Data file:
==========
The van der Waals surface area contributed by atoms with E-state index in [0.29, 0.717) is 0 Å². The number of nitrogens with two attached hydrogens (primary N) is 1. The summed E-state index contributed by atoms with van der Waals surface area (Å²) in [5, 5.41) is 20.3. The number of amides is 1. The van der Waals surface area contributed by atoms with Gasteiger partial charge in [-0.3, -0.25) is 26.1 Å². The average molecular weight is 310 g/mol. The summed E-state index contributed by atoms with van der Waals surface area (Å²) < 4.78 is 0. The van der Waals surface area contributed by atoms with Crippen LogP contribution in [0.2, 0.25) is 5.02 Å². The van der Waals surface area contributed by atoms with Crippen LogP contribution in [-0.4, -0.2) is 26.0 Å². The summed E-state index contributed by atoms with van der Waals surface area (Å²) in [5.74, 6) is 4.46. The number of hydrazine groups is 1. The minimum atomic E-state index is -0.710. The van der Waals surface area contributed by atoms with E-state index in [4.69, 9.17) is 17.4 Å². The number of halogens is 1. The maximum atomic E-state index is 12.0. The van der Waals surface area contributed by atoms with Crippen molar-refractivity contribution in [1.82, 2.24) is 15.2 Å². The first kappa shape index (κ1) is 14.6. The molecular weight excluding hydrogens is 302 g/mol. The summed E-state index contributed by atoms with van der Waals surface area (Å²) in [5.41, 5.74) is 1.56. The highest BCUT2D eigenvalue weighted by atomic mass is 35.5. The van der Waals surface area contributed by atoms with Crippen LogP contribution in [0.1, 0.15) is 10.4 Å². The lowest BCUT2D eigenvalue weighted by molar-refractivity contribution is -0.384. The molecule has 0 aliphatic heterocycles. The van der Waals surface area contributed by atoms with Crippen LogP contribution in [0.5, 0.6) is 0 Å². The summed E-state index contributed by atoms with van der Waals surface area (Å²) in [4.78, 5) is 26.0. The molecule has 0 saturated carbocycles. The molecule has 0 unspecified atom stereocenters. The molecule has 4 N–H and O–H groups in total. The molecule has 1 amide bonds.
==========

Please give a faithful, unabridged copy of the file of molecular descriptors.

The van der Waals surface area contributed by atoms with E-state index in [0.29, 0.717) is 0 Å². The number of nitrogens with two attached hydrogens (primary N) is 1. The summed E-state index contributed by atoms with van der Waals surface area (Å²) in [5, 5.41) is 20.3. The number of amides is 1. The van der Waals surface area contributed by atoms with Gasteiger partial charge in [-0.3, -0.25) is 26.1 Å². The average molecular weight is 310 g/mol. The summed E-state index contributed by atoms with van der Waals surface area (Å²) < 4.78 is 0. The van der Waals surface area contributed by atoms with Crippen LogP contribution in [0.2, 0.25) is 5.02 Å². The van der Waals surface area contributed by atoms with Crippen LogP contribution in [-0.4, -0.2) is 26.0 Å². The summed E-state index contributed by atoms with van der Waals surface area (Å²) in [5.74, 6) is 4.46. The number of hydrazine groups is 1. The minimum atomic E-state index is -0.710. The van der Waals surface area contributed by atoms with E-state index in [4.69, 9.17) is 17.4 Å². The number of halogens is 1. The maximum atomic E-state index is 12.0. The van der Waals surface area contributed by atoms with Crippen molar-refractivity contribution in [1.82, 2.24) is 15.2 Å². The first kappa shape index (κ1) is 14.6. The molecular weight excluding hydrogens is 302 g/mol. The summed E-state index contributed by atoms with van der Waals surface area (Å²) in [5.41, 5.74) is 1.56. The highest BCUT2D eigenvalue weighted by atomic mass is 35.5. The van der Waals surface area contributed by atoms with Crippen LogP contribution in [0.1, 0.15) is 10.4 Å². The lowest BCUT2D eigenvalue weighted by molar-refractivity contribution is -0.384. The molecule has 0 aliphatic heterocycles. The van der Waals surface area contributed by atoms with Crippen LogP contribution in [0.5, 0.6) is 0 Å². The summed E-state index contributed by atoms with van der Waals surface area (Å²) in [4.78, 5) is 26.0. The molecule has 0 saturated carbocycles. The molecule has 0 unspecified atom stereocenters. The molecule has 4 N–H and O–H groups in total. The molecule has 1 amide bonds.